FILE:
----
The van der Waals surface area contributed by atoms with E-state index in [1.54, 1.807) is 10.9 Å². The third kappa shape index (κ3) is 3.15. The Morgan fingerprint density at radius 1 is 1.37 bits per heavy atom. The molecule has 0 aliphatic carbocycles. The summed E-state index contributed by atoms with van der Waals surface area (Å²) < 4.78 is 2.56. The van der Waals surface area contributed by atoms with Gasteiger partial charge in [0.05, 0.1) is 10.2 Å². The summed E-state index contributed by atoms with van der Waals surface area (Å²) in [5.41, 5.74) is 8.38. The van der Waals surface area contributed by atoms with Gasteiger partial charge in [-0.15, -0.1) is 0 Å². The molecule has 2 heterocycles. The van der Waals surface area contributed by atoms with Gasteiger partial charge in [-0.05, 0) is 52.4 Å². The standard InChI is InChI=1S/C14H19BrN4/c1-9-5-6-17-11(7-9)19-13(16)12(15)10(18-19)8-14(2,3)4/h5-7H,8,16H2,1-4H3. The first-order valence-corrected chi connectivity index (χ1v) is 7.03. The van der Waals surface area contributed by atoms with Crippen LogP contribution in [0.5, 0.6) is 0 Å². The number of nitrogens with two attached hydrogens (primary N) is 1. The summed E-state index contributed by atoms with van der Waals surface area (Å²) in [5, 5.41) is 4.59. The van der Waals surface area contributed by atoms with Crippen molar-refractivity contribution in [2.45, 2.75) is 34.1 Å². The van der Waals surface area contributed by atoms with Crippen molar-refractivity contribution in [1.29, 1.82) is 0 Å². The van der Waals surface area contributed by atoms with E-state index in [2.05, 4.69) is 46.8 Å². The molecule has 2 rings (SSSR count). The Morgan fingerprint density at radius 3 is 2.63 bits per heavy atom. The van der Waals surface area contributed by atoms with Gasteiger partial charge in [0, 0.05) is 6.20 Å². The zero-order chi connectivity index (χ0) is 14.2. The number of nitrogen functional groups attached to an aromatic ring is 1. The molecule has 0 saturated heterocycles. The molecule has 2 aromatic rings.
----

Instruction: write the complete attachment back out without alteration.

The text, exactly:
The van der Waals surface area contributed by atoms with E-state index in [1.54, 1.807) is 10.9 Å². The third kappa shape index (κ3) is 3.15. The Morgan fingerprint density at radius 1 is 1.37 bits per heavy atom. The molecule has 0 aliphatic carbocycles. The summed E-state index contributed by atoms with van der Waals surface area (Å²) < 4.78 is 2.56. The van der Waals surface area contributed by atoms with Gasteiger partial charge in [0.05, 0.1) is 10.2 Å². The summed E-state index contributed by atoms with van der Waals surface area (Å²) in [5.41, 5.74) is 8.38. The van der Waals surface area contributed by atoms with Gasteiger partial charge in [-0.15, -0.1) is 0 Å². The molecule has 2 heterocycles. The van der Waals surface area contributed by atoms with Gasteiger partial charge in [-0.05, 0) is 52.4 Å². The standard InChI is InChI=1S/C14H19BrN4/c1-9-5-6-17-11(7-9)19-13(16)12(15)10(18-19)8-14(2,3)4/h5-7H,8,16H2,1-4H3. The first-order valence-corrected chi connectivity index (χ1v) is 7.03. The van der Waals surface area contributed by atoms with Crippen LogP contribution in [0.5, 0.6) is 0 Å². The number of nitrogens with two attached hydrogens (primary N) is 1. The summed E-state index contributed by atoms with van der Waals surface area (Å²) in [5, 5.41) is 4.59. The van der Waals surface area contributed by atoms with Crippen molar-refractivity contribution in [2.45, 2.75) is 34.1 Å². The van der Waals surface area contributed by atoms with Crippen molar-refractivity contribution in [1.29, 1.82) is 0 Å². The van der Waals surface area contributed by atoms with E-state index in [2.05, 4.69) is 46.8 Å². The molecule has 2 rings (SSSR count). The Morgan fingerprint density at radius 3 is 2.63 bits per heavy atom. The van der Waals surface area contributed by atoms with Gasteiger partial charge in [0, 0.05) is 6.20 Å². The zero-order chi connectivity index (χ0) is 14.2. The number of nitrogen functional groups attached to an aromatic ring is 1. The molecule has 0 saturated heterocycles. The molecule has 2 aromatic rings.